Taking time to appreciate the powers at work in the natural environment really does put most human frustration into perspective. It is impossible to worry about minor work deadlines, looming housework, sibling squabbles or DIY problems when faced with the beauty of the countryside. For me, this is particularly true when I venture into expansive natural environments. When confronted with huge skies and far-reaching views, I am gently reminded that I am a tiny cog in the machine that is Plant Earth. And that’s a really good thing.
Contemplating the beautiful skies is one thing, but I am embarrassed to admit that I know little about the classifications of the clouds that drift by. In my world, there’s blue sky and in terms of clouds there are three main types: fluffy white ones, long thin ones left by planes, and dark looming ones that mean I need to be ready with the waterproofs. There are words I have heard other people use – cumulus, cirrus, nimbus (or is that a Harry Potter broom?!), stratus – but I wouldn’t be able to identify them.
Time to change that, I think, and the perfect reference guide has just been published. The World Meteorological Organisation has released a new, digitised version of its International Cloud Atlas, the global reference book for meteorologists and sky-watchers alike. It's the first update for the atlas since 1987 and the first version to be fully web-based. There’s lots of detail but also some general basics. There are 10 basic genera of clouds (including many of the words I was floating earlier, so I’m not totally put to shame!) - cirrus, cirrocumulus, cirrostratus, altocumulus, altostratus, nimbostratus, stratocumulus, stratus, cumulus and cumulonimbus. Then within each genus, there are several species and varieties that describe the exact character of the cloud.
To keep it simple, I’ve pulled out a few examples (both traditional cloud types and specialist ones that have been included for the first time in this new guide) that you might want to try spotting on your travels…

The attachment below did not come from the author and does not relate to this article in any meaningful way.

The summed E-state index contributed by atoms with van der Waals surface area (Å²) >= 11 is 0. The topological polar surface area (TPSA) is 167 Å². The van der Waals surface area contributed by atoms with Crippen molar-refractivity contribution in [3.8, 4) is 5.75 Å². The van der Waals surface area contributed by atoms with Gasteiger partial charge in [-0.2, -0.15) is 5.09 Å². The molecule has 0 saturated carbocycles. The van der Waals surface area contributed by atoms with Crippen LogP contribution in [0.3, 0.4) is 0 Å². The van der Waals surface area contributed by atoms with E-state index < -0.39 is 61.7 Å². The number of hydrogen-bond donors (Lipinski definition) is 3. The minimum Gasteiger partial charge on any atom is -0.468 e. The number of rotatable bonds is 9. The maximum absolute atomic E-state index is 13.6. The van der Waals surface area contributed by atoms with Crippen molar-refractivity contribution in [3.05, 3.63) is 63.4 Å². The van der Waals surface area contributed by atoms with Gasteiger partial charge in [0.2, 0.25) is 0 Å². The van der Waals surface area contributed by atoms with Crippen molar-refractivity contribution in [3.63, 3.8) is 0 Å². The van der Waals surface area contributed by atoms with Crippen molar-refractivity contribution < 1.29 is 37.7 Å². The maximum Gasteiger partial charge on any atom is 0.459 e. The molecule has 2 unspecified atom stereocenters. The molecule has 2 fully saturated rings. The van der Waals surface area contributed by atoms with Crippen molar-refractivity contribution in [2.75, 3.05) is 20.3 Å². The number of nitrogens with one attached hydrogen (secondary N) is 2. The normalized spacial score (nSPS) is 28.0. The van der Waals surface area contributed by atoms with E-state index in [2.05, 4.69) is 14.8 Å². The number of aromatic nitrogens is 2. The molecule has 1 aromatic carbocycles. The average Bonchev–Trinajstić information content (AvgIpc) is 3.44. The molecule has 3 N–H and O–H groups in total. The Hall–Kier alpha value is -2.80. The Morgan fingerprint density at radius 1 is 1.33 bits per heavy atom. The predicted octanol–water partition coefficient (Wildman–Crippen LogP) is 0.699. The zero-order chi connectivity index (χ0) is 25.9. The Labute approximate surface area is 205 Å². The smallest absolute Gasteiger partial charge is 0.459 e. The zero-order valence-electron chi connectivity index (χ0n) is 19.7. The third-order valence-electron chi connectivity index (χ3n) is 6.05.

Ask a child (or me!) to draw a cloud and they would draw Cumulus. The official definition is: Detached clouds, generally dense and with sharp outlines, developing vertically in the form of rising mounds, domes or towers, of which the bulging upper part often resembles a cauliflower. The sunlit parts of these clouds are mostly brilliant white; their base is relatively dark and nearly horizontal.
This is a form of cloud that most walkers are good at recognising, as it signals time to grab your waterproofs or make a dash for the nearest watering hole. The official definition is: A grey cloud layer, often dark, the appearance of which is rendered diffuse by more or less continuously falling rain or snow, which in most cases reaches the ground. It is thick enough throughout to blot out the sun.
These, in my book, are the most beautiful and magical form of cloud. Perhaps it is just that wisps remind me of a childhood favourite, Willo The Wisp. Cirrus clouds are defined as: Detached clouds in the form of white, delicate filaments or white or mostly white patches or narrow bands. These clouds have a fibrous (hair-like) appearance, or a silky sheen, or both.
And now to the new specialist examples…
This type of cloud develops locally in the vicinity of large waterfalls as a consequence of water broken up into spray by the falls. The downdraft caused by the falling water is compensated for by the locally ascending motion of air. These special clouds are given the name of the appropriate genus followed by the special cloud name Cataractagenitus (for example, Cumulus Cataractagenitus).
The latest cloud atlas acknowledges that human activity (such as aeroplanes, fires and industrial activity) create specific types of cloud. Clouds that have originated specifically as a consequence of human activity are given the name of the appropriate genus, followed by the special cloud name homogenitus. Aircraft condensation trails (contrails) that have persisted for at least 10 minutes are given the name Cirrus Homogenitus.
The full cloud atlas is available online at https://www.wmocloudatlas.org/home.html and is well worth a browse if you fancy broadening your cloud knowledge.
5 June 2017
(Images courtesy of cloud atlas and the iFootpath Facebook community)